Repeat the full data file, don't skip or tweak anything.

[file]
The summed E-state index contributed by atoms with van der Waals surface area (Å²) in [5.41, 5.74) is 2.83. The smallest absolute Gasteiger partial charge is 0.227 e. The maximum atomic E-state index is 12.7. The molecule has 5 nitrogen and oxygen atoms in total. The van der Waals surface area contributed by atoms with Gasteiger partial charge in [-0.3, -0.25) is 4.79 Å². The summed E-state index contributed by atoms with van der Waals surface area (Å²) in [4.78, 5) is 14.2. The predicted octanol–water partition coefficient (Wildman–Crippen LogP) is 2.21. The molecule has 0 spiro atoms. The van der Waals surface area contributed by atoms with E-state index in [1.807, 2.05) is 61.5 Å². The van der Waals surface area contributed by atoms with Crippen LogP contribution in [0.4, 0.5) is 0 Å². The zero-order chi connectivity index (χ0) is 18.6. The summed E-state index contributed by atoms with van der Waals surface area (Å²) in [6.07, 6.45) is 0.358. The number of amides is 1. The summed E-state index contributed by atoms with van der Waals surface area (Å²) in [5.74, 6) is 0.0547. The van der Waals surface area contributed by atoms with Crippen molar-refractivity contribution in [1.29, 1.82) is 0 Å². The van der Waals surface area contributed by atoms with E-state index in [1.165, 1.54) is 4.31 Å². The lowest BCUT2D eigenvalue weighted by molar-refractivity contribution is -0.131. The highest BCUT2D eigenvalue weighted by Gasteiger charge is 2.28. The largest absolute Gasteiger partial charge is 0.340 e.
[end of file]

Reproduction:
The summed E-state index contributed by atoms with van der Waals surface area (Å²) in [5.41, 5.74) is 2.83. The smallest absolute Gasteiger partial charge is 0.227 e. The maximum atomic E-state index is 12.7. The molecule has 5 nitrogen and oxygen atoms in total. The van der Waals surface area contributed by atoms with Gasteiger partial charge in [-0.3, -0.25) is 4.79 Å². The summed E-state index contributed by atoms with van der Waals surface area (Å²) in [4.78, 5) is 14.2. The predicted octanol–water partition coefficient (Wildman–Crippen LogP) is 2.21. The molecule has 0 spiro atoms. The van der Waals surface area contributed by atoms with E-state index in [1.807, 2.05) is 61.5 Å². The van der Waals surface area contributed by atoms with Crippen LogP contribution in [0.4, 0.5) is 0 Å². The zero-order chi connectivity index (χ0) is 18.6. The summed E-state index contributed by atoms with van der Waals surface area (Å²) in [6.07, 6.45) is 0.358. The number of amides is 1. The summed E-state index contributed by atoms with van der Waals surface area (Å²) in [5.74, 6) is 0.0547. The van der Waals surface area contributed by atoms with Crippen molar-refractivity contribution in [1.29, 1.82) is 0 Å². The van der Waals surface area contributed by atoms with E-state index in [1.165, 1.54) is 4.31 Å². The lowest BCUT2D eigenvalue weighted by molar-refractivity contribution is -0.131. The highest BCUT2D eigenvalue weighted by Gasteiger charge is 2.28. The largest absolute Gasteiger partial charge is 0.340 e.